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In re Rubin Family Irrevocable Stock Trust

United States Bankruptcy Court, E.D. New York

September 19, 2014

In re: RUBIN FAMILY IRREVOCABLE STOCK TRUST et al, Debtor

For Rubin Family Irrevocable Stock Trust, Debtor: Ashley Koenen, Nancy L Kourland, Sanford P Rosen, Rosen & Associates, P.C., New York, NY; Rosen & Associates PC, New York, NY.

For Robert M Rubin Family Realty Trust, Robert Michael Rubin, Jointly Administered Debtors: Nancy L Kourland, Rosen & Associates PC, New York, NY.

For Margery Rubin, Jointly Administered Debtor: Nancy L Kourland, Rosen & Associates PC, New York, NY; Paul Rachmuth, Rockville Centre, NY.

OPINION

Page 222

MEMORANDUM DECISION

Robert E. Grossman, United States Bankruptcy Judge.

Before the Court is the Debtors' motion objecting to the proofs of claim filed by ACE Investors, LLC (" ACE" ), and seeking to disallow any claim by ACE for attorneys' fees and costs incurred post-petition.[1] The parties have stipulated that ACE is entitled to an allowed pre-petition claim in the amount of $3,464,365.13, less certain costs incurred by ACE attributable to expert witness fees.[2] They also have stipulated that ACE's collateral " has a value greater than the ACE Claim. . . [and] [i]n accordance with section 506(a)(1) of the Bankruptcy Code, and for all purposes in the Debtors' chapter 11 cases, the ACE Claim is secured in an amount equal to the amount of the ACE Claim." [Dkt. #294, ¶ 3, 4]. On August 8, 2014, ACE filed a Supplemental Proof of Secured Claim amending its proofs of claim and asserting that it is entitled to a fully secured claim in the amount of $5,170,953.83, which includes post-petition attorneys' fees, expenses and interest through and including September 8, 2014. [Dkt. #281].

The question for this Court to decide is whether, under sections 502 and 506 of the Bankruptcy Code, an oversecured[3] creditor

Page 223

in a chapter 11 case can assert a claim, as that term is defined in section 101(5) of the Code, for post-petition attorneys fees' and costs where the right to such fees and costs is set forth, not in a contract or statute, but in an otherwise enforceable and final pre-petition judgment; and if that claim is allowable under section 502, whether it is entitled to secured status under section 506(b). The distinction between the secured or unsecured status of the claim, if it is even allowable in the bankruptcy, makes a difference if the Debtors propose less than a 100% distribution to all creditors. Although the Debtors' proposed plan of reorganization, as drafted, and as indicated by the Debtors since the inception of this case, proposes to pay creditors 100%, the Debtors' counsel explained for the first time at a hearing on September 8, 2014, that the plan might not pay 100% if the amount of the ACE claim exceeds a certain amount. Thus, the determination of secured or unsecured status is necessary.

On September 8, 2014, the Court gave a preliminary ruling on the Debtors' objection to ACE's claim and indicated that a written decision would follow. The Court finds that the April 23, 2013 and May 8, 2013 Orders and Judgments of the District Court for the Southern District of New York, together created a liquidated judgment against the Debtors'[4] in the amount of $3,464,365.13, and established an unliquidated liability for " all attorneys' fees and costs of [ACE's counsel] to collect the Augmented Judgment . . . until the judgment has been fully satisfied." These orders are final, non-appealable and fully enforceable against the Debtors[5] and are entitled to res judicata effect in this Court. Section 502 provides the basis for this Court to disallow a validly and timely filed proof of claim, and there is no basis in section 502 to disallow ACE's claim for post-petition attorneys' fees and costs to collect the judgment based upon the prior District Court orders. As such ACE's claim shall include attorneys' fees and costs " to collect the Augmented Judgment" . This does not answer the secondary question of whether ACE is entitled to assert secured status with respect to the post-petition attorneys' fees and costs allowed under section 502. Under section 506(b) an oversecured creditor is entitled to a secured claim for " any reasonable fees, costs or charges provided for under the agreement or State statute under which such claim arose." 11 U.S.C. § 506(b) (emphasis added). This Court finds that because ACE's entitlement to post-petition attorneys' fees and costs is premised upon the existence of a judgment, as opposed to an agreement or State statute, the claim for post-petition attorneys' fees and costs should not be given secured status under section 506(b). Because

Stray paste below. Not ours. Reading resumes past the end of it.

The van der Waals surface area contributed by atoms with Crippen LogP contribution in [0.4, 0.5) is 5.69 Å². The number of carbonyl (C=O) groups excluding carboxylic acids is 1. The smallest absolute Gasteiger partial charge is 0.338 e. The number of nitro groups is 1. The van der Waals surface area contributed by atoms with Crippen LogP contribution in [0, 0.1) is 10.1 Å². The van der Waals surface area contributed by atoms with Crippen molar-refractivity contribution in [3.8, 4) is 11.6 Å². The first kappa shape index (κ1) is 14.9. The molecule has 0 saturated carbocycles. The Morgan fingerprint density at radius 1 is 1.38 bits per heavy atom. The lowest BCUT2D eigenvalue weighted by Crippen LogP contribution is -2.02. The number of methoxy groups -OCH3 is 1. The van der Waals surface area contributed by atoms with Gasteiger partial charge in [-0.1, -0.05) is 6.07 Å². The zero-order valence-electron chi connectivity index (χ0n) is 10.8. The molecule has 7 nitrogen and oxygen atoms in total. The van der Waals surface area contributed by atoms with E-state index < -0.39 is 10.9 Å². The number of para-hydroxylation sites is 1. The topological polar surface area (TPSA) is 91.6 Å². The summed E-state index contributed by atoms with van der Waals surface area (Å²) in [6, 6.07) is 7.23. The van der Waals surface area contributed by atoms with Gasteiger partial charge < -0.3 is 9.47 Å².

Page 224

the Court will not be examining ACE's post-petition attorneys' fees and costs under the lens of section 506(b), the " reasonableness" of the fees and costs is not an issue; rather, the standard to be applied to determine the allowance or disallowance of the claim under section 502 is that which is delineated in the Judgment, i.e., this Court will allow only those attorneys' fees and costs which it finds were incurred to " collect the Augmented Judgment."

ACE shall have a secured claim in these cases for at least the stipulated amount of $3,464,365.13, less expert witness fees, and will be entitled to an unsecured claim for the amount of post-petition attorneys' fees and costs ...


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